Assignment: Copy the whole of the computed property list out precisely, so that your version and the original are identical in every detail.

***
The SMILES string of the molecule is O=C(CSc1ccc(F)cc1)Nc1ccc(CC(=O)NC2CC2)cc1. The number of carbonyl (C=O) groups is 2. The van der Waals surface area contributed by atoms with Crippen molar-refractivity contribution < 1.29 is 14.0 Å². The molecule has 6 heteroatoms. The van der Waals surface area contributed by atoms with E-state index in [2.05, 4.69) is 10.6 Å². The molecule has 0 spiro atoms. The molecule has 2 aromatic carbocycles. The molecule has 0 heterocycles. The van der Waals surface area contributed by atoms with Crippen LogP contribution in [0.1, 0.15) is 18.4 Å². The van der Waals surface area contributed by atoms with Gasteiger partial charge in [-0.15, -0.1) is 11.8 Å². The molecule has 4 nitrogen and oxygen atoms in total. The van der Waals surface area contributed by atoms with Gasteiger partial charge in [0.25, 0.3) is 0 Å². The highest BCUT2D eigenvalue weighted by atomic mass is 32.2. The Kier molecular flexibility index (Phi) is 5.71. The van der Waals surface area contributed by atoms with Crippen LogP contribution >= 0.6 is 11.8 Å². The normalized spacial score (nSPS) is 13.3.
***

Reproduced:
The SMILES string of the molecule is O=C(CSc1ccc(F)cc1)Nc1ccc(CC(=O)NC2CC2)cc1. The number of carbonyl (C=O) groups is 2. The van der Waals surface area contributed by atoms with Crippen molar-refractivity contribution < 1.29 is 14.0 Å². The molecule has 6 heteroatoms. The van der Waals surface area contributed by atoms with E-state index in [2.05, 4.69) is 10.6 Å². The molecule has 0 spiro atoms. The molecule has 2 aromatic carbocycles. The molecule has 0 heterocycles. The van der Waals surface area contributed by atoms with Crippen LogP contribution in [0.1, 0.15) is 18.4 Å². The van der Waals surface area contributed by atoms with Gasteiger partial charge in [-0.15, -0.1) is 11.8 Å². The molecule has 4 nitrogen and oxygen atoms in total. The van der Waals surface area contributed by atoms with Gasteiger partial charge in [0.25, 0.3) is 0 Å². The highest BCUT2D eigenvalue weighted by atomic mass is 32.2. The Kier molecular flexibility index (Phi) is 5.71. The van der Waals surface area contributed by atoms with Crippen LogP contribution >= 0.6 is 11.8 Å². The normalized spacial score (nSPS) is 13.3.